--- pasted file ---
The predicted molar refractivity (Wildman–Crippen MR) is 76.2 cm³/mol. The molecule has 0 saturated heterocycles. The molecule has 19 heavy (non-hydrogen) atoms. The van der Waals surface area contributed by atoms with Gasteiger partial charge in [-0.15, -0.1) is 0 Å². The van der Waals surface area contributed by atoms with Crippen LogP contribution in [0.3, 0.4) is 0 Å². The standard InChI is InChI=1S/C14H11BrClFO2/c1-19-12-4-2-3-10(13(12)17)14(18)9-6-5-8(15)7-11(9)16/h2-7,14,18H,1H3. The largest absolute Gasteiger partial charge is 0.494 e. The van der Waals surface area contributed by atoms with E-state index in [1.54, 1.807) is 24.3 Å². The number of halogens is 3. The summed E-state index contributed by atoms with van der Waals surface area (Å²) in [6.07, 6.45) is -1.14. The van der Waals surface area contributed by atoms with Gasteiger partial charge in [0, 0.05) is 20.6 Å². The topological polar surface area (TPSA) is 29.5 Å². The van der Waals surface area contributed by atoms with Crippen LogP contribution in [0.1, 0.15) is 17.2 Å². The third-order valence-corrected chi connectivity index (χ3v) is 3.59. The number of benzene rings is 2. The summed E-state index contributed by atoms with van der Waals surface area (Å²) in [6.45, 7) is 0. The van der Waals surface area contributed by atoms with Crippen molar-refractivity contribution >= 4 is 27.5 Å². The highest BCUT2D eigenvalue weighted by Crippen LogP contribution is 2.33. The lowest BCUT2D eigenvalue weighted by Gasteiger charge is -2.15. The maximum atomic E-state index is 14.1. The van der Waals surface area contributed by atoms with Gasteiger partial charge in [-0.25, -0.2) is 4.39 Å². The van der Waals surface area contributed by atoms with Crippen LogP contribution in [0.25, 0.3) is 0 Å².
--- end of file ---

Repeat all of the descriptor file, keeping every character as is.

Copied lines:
The predicted molar refractivity (Wildman–Crippen MR) is 76.2 cm³/mol. The molecule has 0 saturated heterocycles. The molecule has 19 heavy (non-hydrogen) atoms. The van der Waals surface area contributed by atoms with Gasteiger partial charge in [-0.15, -0.1) is 0 Å². The van der Waals surface area contributed by atoms with Crippen LogP contribution in [0.3, 0.4) is 0 Å². The standard InChI is InChI=1S/C14H11BrClFO2/c1-19-12-4-2-3-10(13(12)17)14(18)9-6-5-8(15)7-11(9)16/h2-7,14,18H,1H3. The largest absolute Gasteiger partial charge is 0.494 e. The van der Waals surface area contributed by atoms with E-state index in [1.54, 1.807) is 24.3 Å². The number of halogens is 3. The summed E-state index contributed by atoms with van der Waals surface area (Å²) in [6.07, 6.45) is -1.14. The van der Waals surface area contributed by atoms with Gasteiger partial charge in [0, 0.05) is 20.6 Å². The topological polar surface area (TPSA) is 29.5 Å². The van der Waals surface area contributed by atoms with Crippen LogP contribution in [0.1, 0.15) is 17.2 Å². The third-order valence-corrected chi connectivity index (χ3v) is 3.59. The number of benzene rings is 2. The summed E-state index contributed by atoms with van der Waals surface area (Å²) in [6.45, 7) is 0. The van der Waals surface area contributed by atoms with Crippen molar-refractivity contribution >= 4 is 27.5 Å². The highest BCUT2D eigenvalue weighted by Crippen LogP contribution is 2.33. The lowest BCUT2D eigenvalue weighted by Gasteiger charge is -2.15. The maximum atomic E-state index is 14.1. The van der Waals surface area contributed by atoms with Gasteiger partial charge in [-0.25, -0.2) is 4.39 Å². The van der Waals surface area contributed by atoms with Crippen LogP contribution in [0.25, 0.3) is 0 Å².